Step into Margot Datz’s ‘Phantasmagoria’

0
Several of Ms. Datz' paintings feature ornate jewels as the artist's metaphor for what is of value. — Art by Margot Datz

It has been a decade since Island artist and muralist Margot Datz began mounting her one-day, one-woman shows of original paintings and limited-edition prints. You won’t want to miss this wonderful spectacle when it takes place again on Saturday, August 8, from 4 to 8 pm at the Grange Hall in West Tisbury. Her “Phantasmagoria” show contains 12 canvases, ranging from 5 inches by 7 inches (unframed) up to 12 inches by 18 inches. Ms. Datz explains, “Phantasmagoria means a series of illusions. These are little daydreams, nightdreams, and imaginaries,” she says, while pointing to a particular work. “This one is called ‘The Midnight Circus.’” Many of her illustrations feature animals in various settings, adorned with ornate jewels or surrounded by miniature shoes.

Ms. Datz loves to entertain, and says, “I have a tendency to drag out every dish and glass I own. Sometimes it’s just too much to clean it up at night, and I’ll leave the sink full and crawl upstairs and hear this soft clatter, and know that the mice are having the after-party. So this is what I imagine them doing once it’s lights out.”

Each of the 12 works exhibited has its own story to tell, and they do not make up a larger story as a whole. Ms. Datz posts writings with each piece, allowing the viewer to understand “where it came from inside [her] heart.” Not all the creatures in Ms. Datz’s paintings can be found on our Island, like the hedgehogs or corn snakes, but Margot “uses animals as metaphor.” She adds, “I love to work metaphorically and archetypically. I pick these little creatures that symbolize aspects of being human.” So I have to ask what she feels a hedgehog represents. Ms. Datz replies, “The hedgehog painting is about slightly grumpy people, and they curl up and point all of their points outward to the general public, but really what they’re protecting is this little heart that’s as sweet as a chocolate-covered cherry. If you can get a hedgehog to relax just enough, they’ll show you their little soft tummies.”

In a work titled “The Banty Bus,” Margot explains, “I was imagining taking a nap under a tree and I heard this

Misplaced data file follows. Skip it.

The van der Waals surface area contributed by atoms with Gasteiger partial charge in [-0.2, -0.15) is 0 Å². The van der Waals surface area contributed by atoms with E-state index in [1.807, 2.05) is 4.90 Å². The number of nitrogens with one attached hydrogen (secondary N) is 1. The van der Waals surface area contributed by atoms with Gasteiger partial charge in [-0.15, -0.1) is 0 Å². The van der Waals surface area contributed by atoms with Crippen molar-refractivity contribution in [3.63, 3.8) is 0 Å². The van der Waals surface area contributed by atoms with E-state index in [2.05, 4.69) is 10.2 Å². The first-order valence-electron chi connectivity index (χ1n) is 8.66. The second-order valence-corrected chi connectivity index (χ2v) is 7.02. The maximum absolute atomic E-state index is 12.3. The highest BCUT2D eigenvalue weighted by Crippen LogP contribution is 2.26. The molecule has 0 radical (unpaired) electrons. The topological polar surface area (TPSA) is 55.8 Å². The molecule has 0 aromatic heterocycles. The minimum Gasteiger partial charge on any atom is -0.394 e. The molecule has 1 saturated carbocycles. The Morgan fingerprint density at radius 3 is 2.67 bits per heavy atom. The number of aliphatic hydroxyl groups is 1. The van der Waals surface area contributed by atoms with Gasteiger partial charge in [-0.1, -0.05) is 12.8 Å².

really funny little kerfluffley sound, and open my eyes and that ran by.” Go see the show and discover what “that” is. Ms. Datz adds, “Because they’re fantasies I wanted them to be kind of floating in a dream fog or dream zone.” Jewelry appears in many of the paintings, which leads me to ask if Ms. Datz was designing a line of elegant jeweled pieces (besides the gorgeous enamel cuff bracelets she was recently commissioned to design for CB Stark Jewelers). Sighing, she answers, “I wish it were my jewelry. I love to study jewelry, and have books and books on jewelry, royal jewels, Elizabeth Taylor’s jewels, and Edwardian jewels. I think they are a fascinating metaphor for what is of value. The cut stones bringing in facets of color and light. Pearls being strings of wisdom or reward for effort. They speak to us on an almost unconscious level about what we esteem as valuable.”

One of my favorite paintings (which was a tough selection to make) is of a collection of miniature porcelain shoes surrounding a chipmunk. Ms. Datz says, “It is called ‘The Heart Wants What the Heart Wants.’ I accidentally start collecting things, and I don’t know why. All of a sudden I find myself waist-deep in porcelain. Recently I have started to collect these porcelain figurines of gentleman throwing back their waistcoats and showing off their pantaloons.” For a look into more of Ms. Datz’s “Phantasmagoria” collection, stop by her show on Saturday and enjoy her magical world.